08 Jun Danny Kahneman on how we’re so wrong about happiness
Picture yourself during date night with your boo. The kids are with the in-laws (so no babysitter pressure), you went cray and opted for that second bottle of wine and now you’re at the opera enjoying one of your favorite performers. You bob and nod your head immersed in this glorious music, savoring each and every moment – it’s been a while since you can remember such an enjoyable evening. And as the opera comes to an end, the person sitting next to you rips the loudest, most atrociously smelling fart you’ve ever experienced.
Happiness is how we judge experiences
Nobel-prize winning economist Danny Kahneman uses this example (well, he picked “dreadful screeching sound” over flatulence) to show how wrong we can be about happiness. The psychological heuristic known as the peak-end rule makes us “judge an experience largely based on how (we) felt at its peak (i.e., its most intense point) and at its end, rather than based on the total sum or average of every moment of the experience.” So as you’re riding home in the Uber, your recollection of the magical evening is tarnished by the fart.
So what is happiness? Kahneman believes that the answer lies in the tension between “what I experience” versus “what I remember.” And this conundrum shows up in many of our existential re-framings: should we live in the moment or delay gratification, focus on the process vs. the outcome, or the journey vs. the destination?
Does a vacation make you “happy?”
In his 2010 Ted Talk The Riddle of Experience and Memory Kahneman lays out a legit thought experiment about one the biggest “drivers” (my word, not his) of happiness: vacations. He invites us to imagine our next vacation knowing that:
At the end of the vacation all your pictures will be destroyed, and you’ll get an amnesic drug so that you won’t remember anything. Now, would you choose the same vacation?
Putting aside the depressing limitation that you couldn’t even do it for the ‘Gram, it’s a tricky question (with no right answer). Psychologists measure a moment of our lives as three seconds – a month consists of 600,000 moments and on average we’ll experience 600 million moments in our lifetimes.
Three seconds of bliss
So if we return to that vacation, do we want to feel great during 300,000 tiny bursts of life? Or ball the f**k out at a five star dinner that you’ll “remember” for years to come? Here’s where the remembering self can begin to lead us astray. It’s hard to recall tiny three second increments so our mind builds narratives around “future anticipated memories,” or what Kahneman calls the “tyranny of the remembering self.” Thus the remembered self becomes the tail wagging the dog in which the “dragging the experiencing self through experiences that the experiencing self doesn’t need.”
We care a lot about life satisfaction
The remembering self really cares about “life satisfaction” – which is largely driven by social yardsticks and “comparisons with other people” (and of course, the ‘Gram). My Quartz colleague Ephrat Livni succinctly described this dichotomy: “Satisfaction is retrospective. Happiness occurs in real time.”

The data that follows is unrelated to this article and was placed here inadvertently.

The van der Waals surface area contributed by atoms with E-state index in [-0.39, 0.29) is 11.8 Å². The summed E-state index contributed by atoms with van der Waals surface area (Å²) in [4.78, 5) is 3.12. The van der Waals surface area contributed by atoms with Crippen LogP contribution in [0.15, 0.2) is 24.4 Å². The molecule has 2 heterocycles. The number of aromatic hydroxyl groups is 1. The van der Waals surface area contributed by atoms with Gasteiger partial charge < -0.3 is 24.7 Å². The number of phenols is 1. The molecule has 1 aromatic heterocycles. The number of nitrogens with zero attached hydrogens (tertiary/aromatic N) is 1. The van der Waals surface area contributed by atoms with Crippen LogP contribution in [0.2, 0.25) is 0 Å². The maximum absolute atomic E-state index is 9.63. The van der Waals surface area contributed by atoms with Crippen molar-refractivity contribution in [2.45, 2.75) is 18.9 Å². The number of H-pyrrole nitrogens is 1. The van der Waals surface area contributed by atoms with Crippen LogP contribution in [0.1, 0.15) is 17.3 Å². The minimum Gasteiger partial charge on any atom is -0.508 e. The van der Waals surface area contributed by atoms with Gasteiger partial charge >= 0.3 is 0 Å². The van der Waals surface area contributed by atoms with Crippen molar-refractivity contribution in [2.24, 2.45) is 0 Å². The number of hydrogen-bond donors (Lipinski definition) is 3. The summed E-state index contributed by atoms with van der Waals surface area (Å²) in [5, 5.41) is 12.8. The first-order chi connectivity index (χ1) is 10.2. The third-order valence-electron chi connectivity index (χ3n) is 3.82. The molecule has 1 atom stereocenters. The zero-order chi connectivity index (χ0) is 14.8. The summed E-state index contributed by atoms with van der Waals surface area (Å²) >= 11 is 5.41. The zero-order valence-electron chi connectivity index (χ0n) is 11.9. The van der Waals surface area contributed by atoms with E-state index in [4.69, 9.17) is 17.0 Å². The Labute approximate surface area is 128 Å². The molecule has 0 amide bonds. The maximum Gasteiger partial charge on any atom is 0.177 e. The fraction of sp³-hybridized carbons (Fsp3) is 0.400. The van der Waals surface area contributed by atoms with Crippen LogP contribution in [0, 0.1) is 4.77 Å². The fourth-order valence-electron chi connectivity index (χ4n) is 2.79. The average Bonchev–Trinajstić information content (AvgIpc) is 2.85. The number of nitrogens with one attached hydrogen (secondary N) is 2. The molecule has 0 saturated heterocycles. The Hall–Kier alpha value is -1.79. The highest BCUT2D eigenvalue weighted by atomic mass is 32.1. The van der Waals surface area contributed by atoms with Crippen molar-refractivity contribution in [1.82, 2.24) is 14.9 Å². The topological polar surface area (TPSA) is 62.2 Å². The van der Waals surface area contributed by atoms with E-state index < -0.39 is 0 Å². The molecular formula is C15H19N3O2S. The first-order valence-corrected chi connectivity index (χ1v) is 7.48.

Kahneman argues that this is particularly acute with money:
“Life satisfaction rises in direct proportion to how much [money] you have. In contrast, happiness is affected by money only when it’s lacking. Poverty can buy a lot of suffering, but above the level of income that satisfies basic needs, happiness, as I define it, doesn’t increase with wealth. The graph is surprisingly flat.”
This focus on comparison leads us away from the experienced self. Think about it, no one will care about the most bliss-filled three seconds of your life. Kahneman told Tyler Cowen that this realization pushed him out of the field of happiness. He was frustrated that people acted irrationally and got in their own way when it came to happiness. One example: despite convincing evidence that spending time with friends made people happy, they didn’t prioritize the behavior.
Should you pick memories or experiences?
This tension shows up in so many elements of our daily life. Would you take a job with an incredible team and mission (experienced self) with little prestige (remembered self)? Would you read an incredible book if you couldn’t humblebrag about it? Should you upgrade to premium economy or spend the money once you get there?
I got a taste of this tension with our recent move to California and my experience with surfing. In constructing my future anticipated memories I had this vision of me tan and shredding, ripping across the line like Kelly Slater.
It turns out that for a mere mortal like me surfing is definitely not about the remembered self. On the contrary, it’s the experienced self on overdrive. Because the sport is so dependent on mother nature, surfing has turned out to be a different activity than I imagined it to be: lots of sitting around by myself (often time in the dark) waiting to catch an occasional wave. It’s often cold and lonely, but with time I’ve come to discover the beauty in that stillness. But it’s rich with three second bursts of mother nature’s calming presence. Don’t get me wrong, the (rare) Kelly Slater days are fun as hell – but what brings me back each day is that simple serenity.
Each moment is a blessing
On the Reboot podcast, CEO whisperer Jerry Colonna and I riffed on the seeing the beauty in “everyday-ness” and I chuckled at his definition of enlightenment:
Before Enlightenment; chop wood, carry water. After Enlightenment; chop wood, carry water.
We’ve hopefully all been blessed with hundreds of millions of (three second) life moments. We can choose to see the beauty in so many of them. And what an experience that can be.
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